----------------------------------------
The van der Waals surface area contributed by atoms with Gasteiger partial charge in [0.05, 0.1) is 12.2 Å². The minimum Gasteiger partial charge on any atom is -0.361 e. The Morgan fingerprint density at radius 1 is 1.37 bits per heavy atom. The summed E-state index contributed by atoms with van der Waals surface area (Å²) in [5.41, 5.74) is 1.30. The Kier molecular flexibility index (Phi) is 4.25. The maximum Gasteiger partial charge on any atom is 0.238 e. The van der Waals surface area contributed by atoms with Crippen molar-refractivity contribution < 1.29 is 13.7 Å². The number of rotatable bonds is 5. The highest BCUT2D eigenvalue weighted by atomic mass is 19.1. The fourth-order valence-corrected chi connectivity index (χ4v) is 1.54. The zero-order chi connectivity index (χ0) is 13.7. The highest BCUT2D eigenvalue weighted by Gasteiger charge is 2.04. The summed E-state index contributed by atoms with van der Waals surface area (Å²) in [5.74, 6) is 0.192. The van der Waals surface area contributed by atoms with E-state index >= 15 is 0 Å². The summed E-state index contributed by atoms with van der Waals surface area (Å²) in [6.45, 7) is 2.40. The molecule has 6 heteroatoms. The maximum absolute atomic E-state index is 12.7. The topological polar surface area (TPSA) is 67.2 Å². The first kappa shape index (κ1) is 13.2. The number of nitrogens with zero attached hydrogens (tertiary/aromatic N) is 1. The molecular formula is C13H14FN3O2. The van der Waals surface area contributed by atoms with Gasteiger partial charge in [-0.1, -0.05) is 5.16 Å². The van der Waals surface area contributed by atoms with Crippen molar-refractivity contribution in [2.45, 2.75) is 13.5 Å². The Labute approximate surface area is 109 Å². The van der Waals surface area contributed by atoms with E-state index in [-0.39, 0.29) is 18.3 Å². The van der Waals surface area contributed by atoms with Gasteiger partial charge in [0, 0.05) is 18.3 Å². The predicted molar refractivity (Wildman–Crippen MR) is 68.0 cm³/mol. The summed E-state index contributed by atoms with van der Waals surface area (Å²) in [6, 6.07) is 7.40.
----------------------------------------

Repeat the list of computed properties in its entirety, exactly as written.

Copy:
The van der Waals surface area contributed by atoms with Gasteiger partial charge in [0.05, 0.1) is 12.2 Å². The minimum Gasteiger partial charge on any atom is -0.361 e. The Morgan fingerprint density at radius 1 is 1.37 bits per heavy atom. The summed E-state index contributed by atoms with van der Waals surface area (Å²) in [5.41, 5.74) is 1.30. The Kier molecular flexibility index (Phi) is 4.25. The maximum Gasteiger partial charge on any atom is 0.238 e. The van der Waals surface area contributed by atoms with Crippen molar-refractivity contribution < 1.29 is 13.7 Å². The number of rotatable bonds is 5. The highest BCUT2D eigenvalue weighted by atomic mass is 19.1. The fourth-order valence-corrected chi connectivity index (χ4v) is 1.54. The zero-order chi connectivity index (χ0) is 13.7. The highest BCUT2D eigenvalue weighted by Gasteiger charge is 2.04. The summed E-state index contributed by atoms with van der Waals surface area (Å²) in [5.74, 6) is 0.192. The van der Waals surface area contributed by atoms with E-state index >= 15 is 0 Å². The summed E-state index contributed by atoms with van der Waals surface area (Å²) in [6.45, 7) is 2.40. The molecule has 6 heteroatoms. The maximum absolute atomic E-state index is 12.7. The topological polar surface area (TPSA) is 67.2 Å². The first kappa shape index (κ1) is 13.2. The number of nitrogens with zero attached hydrogens (tertiary/aromatic N) is 1. The molecular formula is C13H14FN3O2. The van der Waals surface area contributed by atoms with Gasteiger partial charge in [-0.1, -0.05) is 5.16 Å². The van der Waals surface area contributed by atoms with Crippen molar-refractivity contribution in [2.45, 2.75) is 13.5 Å². The Labute approximate surface area is 109 Å². The van der Waals surface area contributed by atoms with E-state index in [-0.39, 0.29) is 18.3 Å². The van der Waals surface area contributed by atoms with Gasteiger partial charge in [0, 0.05) is 18.3 Å². The predicted molar refractivity (Wildman–Crippen MR) is 68.0 cm³/mol. The summed E-state index contributed by atoms with van der Waals surface area (Å²) in [6, 6.07) is 7.40.